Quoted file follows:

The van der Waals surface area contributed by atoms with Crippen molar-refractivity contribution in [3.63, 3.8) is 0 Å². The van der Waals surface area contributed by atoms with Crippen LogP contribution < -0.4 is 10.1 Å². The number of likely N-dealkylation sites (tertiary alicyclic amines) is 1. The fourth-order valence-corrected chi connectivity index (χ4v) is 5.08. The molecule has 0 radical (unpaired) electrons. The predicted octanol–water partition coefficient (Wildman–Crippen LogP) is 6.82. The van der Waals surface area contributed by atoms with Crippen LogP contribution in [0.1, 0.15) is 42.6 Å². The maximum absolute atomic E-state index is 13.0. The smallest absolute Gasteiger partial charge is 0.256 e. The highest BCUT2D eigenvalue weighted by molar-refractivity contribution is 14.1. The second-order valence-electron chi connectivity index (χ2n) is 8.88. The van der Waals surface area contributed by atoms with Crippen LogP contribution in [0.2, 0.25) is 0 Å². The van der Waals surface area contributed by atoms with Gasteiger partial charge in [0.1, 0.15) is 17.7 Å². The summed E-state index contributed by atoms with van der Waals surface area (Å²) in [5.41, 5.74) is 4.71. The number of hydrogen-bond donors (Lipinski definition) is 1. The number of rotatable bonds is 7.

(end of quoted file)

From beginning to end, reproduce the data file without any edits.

The van der Waals surface area contributed by atoms with Crippen molar-refractivity contribution in [3.63, 3.8) is 0 Å². The van der Waals surface area contributed by atoms with Crippen LogP contribution < -0.4 is 10.1 Å². The number of likely N-dealkylation sites (tertiary alicyclic amines) is 1. The fourth-order valence-corrected chi connectivity index (χ4v) is 5.08. The molecule has 0 radical (unpaired) electrons. The predicted octanol–water partition coefficient (Wildman–Crippen LogP) is 6.82. The van der Waals surface area contributed by atoms with Crippen LogP contribution in [0.1, 0.15) is 42.6 Å². The maximum absolute atomic E-state index is 13.0. The smallest absolute Gasteiger partial charge is 0.256 e. The highest BCUT2D eigenvalue weighted by molar-refractivity contribution is 14.1. The second-order valence-electron chi connectivity index (χ2n) is 8.88. The van der Waals surface area contributed by atoms with Crippen LogP contribution in [0.2, 0.25) is 0 Å². The van der Waals surface area contributed by atoms with Gasteiger partial charge in [0.1, 0.15) is 17.7 Å². The summed E-state index contributed by atoms with van der Waals surface area (Å²) in [5.41, 5.74) is 4.71. The number of hydrogen-bond donors (Lipinski definition) is 1. The number of rotatable bonds is 7.